Working with Stan has taught me just how important beekeepers themselves are in the world of agriculture.
In Finland, bees are not trucked around to follow the harvest season as they are in North America and elsewhere. That means the bees find more or less permanent homes (ours stay the whole year round) where the hives are located. Stan visits his hives often, practicing the permaculture principles of "observe and interact" to determine if he needs to lend the bees a hand.
Stan also puts into play the permaculture principle of "stacking functions": when he visits, he often lets us, the farmers or land managers, know that he will be around. Our conversations are always meaningful and Stan shares important news and updates from other farmers during his rounds.
The beekeeper works to improve social connection between local farmers and Stan is an expert at this. Because each location has its own story and unique characteristics, he has an interest also in supporting the farmers in their daily struggles.
Personally I've come to value Stan's presence on the farm even more than his bees. To have someone networking between local farmers, promoting ecosystem health, regenerative agriculture practices, and producing the best honey around is invaluable.
Every location, every season, the bees produce a unique honey that will never be exactly the same again. Stan works with his partners to develop crop plans that benefit everyone. His bees not only aid in pollination and provide additional income through honey sales, but the bees also support the local ecosystem at large by pollinating everything in site.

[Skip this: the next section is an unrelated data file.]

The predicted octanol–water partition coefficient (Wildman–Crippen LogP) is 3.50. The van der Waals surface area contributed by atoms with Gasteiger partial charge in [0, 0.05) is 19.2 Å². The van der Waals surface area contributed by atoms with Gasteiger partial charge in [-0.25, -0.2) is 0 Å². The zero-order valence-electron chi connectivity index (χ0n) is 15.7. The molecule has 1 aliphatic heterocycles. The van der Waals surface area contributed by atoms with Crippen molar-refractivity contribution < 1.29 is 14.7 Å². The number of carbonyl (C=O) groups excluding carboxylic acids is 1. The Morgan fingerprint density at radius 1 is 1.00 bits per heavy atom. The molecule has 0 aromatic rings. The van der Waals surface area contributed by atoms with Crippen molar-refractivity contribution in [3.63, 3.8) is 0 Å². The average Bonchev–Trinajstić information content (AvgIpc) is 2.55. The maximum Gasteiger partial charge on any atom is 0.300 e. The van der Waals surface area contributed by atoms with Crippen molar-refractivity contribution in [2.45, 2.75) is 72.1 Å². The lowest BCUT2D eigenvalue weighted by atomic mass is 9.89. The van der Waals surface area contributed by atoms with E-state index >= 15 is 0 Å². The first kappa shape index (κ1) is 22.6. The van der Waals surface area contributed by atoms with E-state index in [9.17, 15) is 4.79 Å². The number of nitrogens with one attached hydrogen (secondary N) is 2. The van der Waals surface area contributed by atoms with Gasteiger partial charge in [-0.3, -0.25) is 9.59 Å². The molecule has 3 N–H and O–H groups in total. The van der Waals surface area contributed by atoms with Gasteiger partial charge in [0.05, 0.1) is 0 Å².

It means as much to me as it does to Stan that he and his bees are not just bolted on to the agroecosystem, but that they are as much at home here as my own enterprises.
Award Winning Quality
It should come as no surprise that with such diligence, expertise, and sensitivity to the bee's needs that the honey produced by bees under Stan's care is of the highest quality.
Year in and year out, his bees make honey that win awards at every level: from local, Uusimaa taste testing competitions to meticulously analyzed, sampled, and tasted international honey competitions like the one last year in Belgium, Stan's bees reward good stewardship.
Such consistency in excellence means that you can trust each jar of honey to be the very best. With hives throughout Uusimaa, Stan is able to produce over ten different kinds of honey from a wide range of ecosystems and agroecosystems.
And while all of these honeys may not have won awards, the fingerprint of a master beekeeper is on each and every jar.
Where to Buy
If you are interested in Lillklobb's very own honey, you can buy straight from the farm during market days or by appointment.
Lillklobb's honey is also available through Uudenmaan ruoka's webshop at Ekompi.net where you can pick up through FoodHub pickup points in Espoo, Helsinki, and Vantaa.
The button below will take you directly to Stan's own page on the FoodHub!